Ward’s burgeoning career as an artist also coincided with a proliferation of international group shows in the 1990s, many of which included his work. Owing to its explorations of historical patterns of migration and displacement—particularly those tied to chattel slavery—and the rhetorics of inclusion and exclusion that form this country’s foundation, Ward’s work was poised to address this global expansionism. With the increased policing of national borders today, Ward’s work gains further relevance.

Ward has long probed concepts of identity, displacement, and belonging through his sculpture. He moved to New York from Jamaica as a child, and his work frequently refers to the migratory and diasporic experiences so many United States citizens share. His participatory work Naturalization Drawing Table (2004) offers museum visitors an opportunity to experience a bureaucratic environment that mirrors the potentially intimidating process of applying for citizenship.

We the People (2011) is the namesake work of the exhibition. This familiar phrase is taken from the Preamble to the Constitution of the United States, which describes the core values the Constitution exists to achieve: effective and democratic governance, justice, freedom, and equality. Ward spells this phrase out in Old English lettering outlined with thousands of multicolored shoelaces. In doing so, he raises a fundamental question: Who is “we”? Multiple answers emerge: “we” may be people fractured by divisive partisan politics, but “we” are also resilient, creative, and democratically engaged. Ward’s work demonstrates how a gathering—whether of people or objects—can be a catalyst for transformation.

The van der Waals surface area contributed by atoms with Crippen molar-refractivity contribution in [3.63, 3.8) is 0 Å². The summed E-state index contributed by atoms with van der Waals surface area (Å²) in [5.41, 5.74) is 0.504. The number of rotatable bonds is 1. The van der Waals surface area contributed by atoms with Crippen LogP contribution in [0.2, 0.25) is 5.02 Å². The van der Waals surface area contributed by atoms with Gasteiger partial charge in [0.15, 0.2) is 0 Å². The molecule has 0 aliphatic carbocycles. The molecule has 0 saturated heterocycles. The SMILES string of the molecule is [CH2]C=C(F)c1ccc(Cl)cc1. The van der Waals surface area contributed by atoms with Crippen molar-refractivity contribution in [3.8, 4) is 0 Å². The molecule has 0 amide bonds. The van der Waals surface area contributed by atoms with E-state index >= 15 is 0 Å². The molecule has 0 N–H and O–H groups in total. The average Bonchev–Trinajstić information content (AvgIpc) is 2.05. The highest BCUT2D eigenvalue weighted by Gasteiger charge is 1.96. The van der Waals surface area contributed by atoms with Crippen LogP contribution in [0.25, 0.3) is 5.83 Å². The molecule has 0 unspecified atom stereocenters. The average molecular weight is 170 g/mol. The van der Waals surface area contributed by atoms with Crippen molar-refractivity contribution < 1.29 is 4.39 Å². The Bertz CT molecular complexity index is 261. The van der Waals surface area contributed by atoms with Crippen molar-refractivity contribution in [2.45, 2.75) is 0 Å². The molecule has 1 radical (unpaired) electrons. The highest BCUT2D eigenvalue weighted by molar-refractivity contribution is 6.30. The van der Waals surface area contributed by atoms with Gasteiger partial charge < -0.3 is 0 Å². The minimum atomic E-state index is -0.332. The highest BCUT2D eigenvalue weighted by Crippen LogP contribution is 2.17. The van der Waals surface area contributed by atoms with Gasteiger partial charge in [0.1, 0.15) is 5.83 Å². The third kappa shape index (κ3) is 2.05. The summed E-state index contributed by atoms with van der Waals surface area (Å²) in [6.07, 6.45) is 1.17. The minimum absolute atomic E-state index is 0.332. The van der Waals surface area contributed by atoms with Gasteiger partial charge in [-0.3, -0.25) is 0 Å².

Nari Ward: We the People is organized by the New Museum of Contemporary Art, New York, New York, and is curated by Gary Carrion-Murayari, Kraus Family Curator; Massimiliano Gioni, Edlis Neeson Artistic Director; and Helga Christoffersen, Associate Curator. The exhibition’s presentation at CAMH is coordinated by Dean Daderko, Curator.